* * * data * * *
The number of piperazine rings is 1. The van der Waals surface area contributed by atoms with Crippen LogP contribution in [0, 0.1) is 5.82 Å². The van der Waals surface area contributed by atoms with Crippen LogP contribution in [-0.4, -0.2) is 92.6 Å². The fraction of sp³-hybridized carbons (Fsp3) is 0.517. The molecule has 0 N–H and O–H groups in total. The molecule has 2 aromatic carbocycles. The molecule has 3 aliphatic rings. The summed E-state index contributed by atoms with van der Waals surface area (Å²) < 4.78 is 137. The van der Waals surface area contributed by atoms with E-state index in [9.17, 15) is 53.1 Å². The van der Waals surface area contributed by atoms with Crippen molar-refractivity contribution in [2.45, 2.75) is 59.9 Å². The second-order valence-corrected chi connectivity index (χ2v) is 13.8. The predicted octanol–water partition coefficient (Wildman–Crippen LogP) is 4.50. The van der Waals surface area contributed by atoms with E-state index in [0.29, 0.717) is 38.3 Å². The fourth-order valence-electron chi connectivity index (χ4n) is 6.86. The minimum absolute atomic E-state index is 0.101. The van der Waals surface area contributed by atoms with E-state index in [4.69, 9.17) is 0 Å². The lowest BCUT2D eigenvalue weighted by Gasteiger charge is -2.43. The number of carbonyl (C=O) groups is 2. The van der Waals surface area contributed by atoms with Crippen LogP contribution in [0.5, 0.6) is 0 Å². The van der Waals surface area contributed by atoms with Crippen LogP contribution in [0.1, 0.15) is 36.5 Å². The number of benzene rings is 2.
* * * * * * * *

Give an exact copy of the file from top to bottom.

The number of piperazine rings is 1. The van der Waals surface area contributed by atoms with Crippen LogP contribution in [0, 0.1) is 5.82 Å². The van der Waals surface area contributed by atoms with Crippen LogP contribution in [-0.4, -0.2) is 92.6 Å². The fraction of sp³-hybridized carbons (Fsp3) is 0.517. The molecule has 0 N–H and O–H groups in total. The molecule has 2 aromatic carbocycles. The molecule has 3 aliphatic rings. The summed E-state index contributed by atoms with van der Waals surface area (Å²) < 4.78 is 137. The van der Waals surface area contributed by atoms with E-state index in [9.17, 15) is 53.1 Å². The van der Waals surface area contributed by atoms with Crippen molar-refractivity contribution in [2.45, 2.75) is 59.9 Å². The second-order valence-corrected chi connectivity index (χ2v) is 13.8. The predicted octanol–water partition coefficient (Wildman–Crippen LogP) is 4.50. The van der Waals surface area contributed by atoms with E-state index in [0.29, 0.717) is 38.3 Å². The fourth-order valence-electron chi connectivity index (χ4n) is 6.86. The minimum absolute atomic E-state index is 0.101. The van der Waals surface area contributed by atoms with E-state index in [4.69, 9.17) is 0 Å². The lowest BCUT2D eigenvalue weighted by Gasteiger charge is -2.43. The number of carbonyl (C=O) groups is 2. The van der Waals surface area contributed by atoms with Crippen LogP contribution in [0.5, 0.6) is 0 Å². The van der Waals surface area contributed by atoms with Crippen LogP contribution in [0.1, 0.15) is 36.5 Å². The number of benzene rings is 2.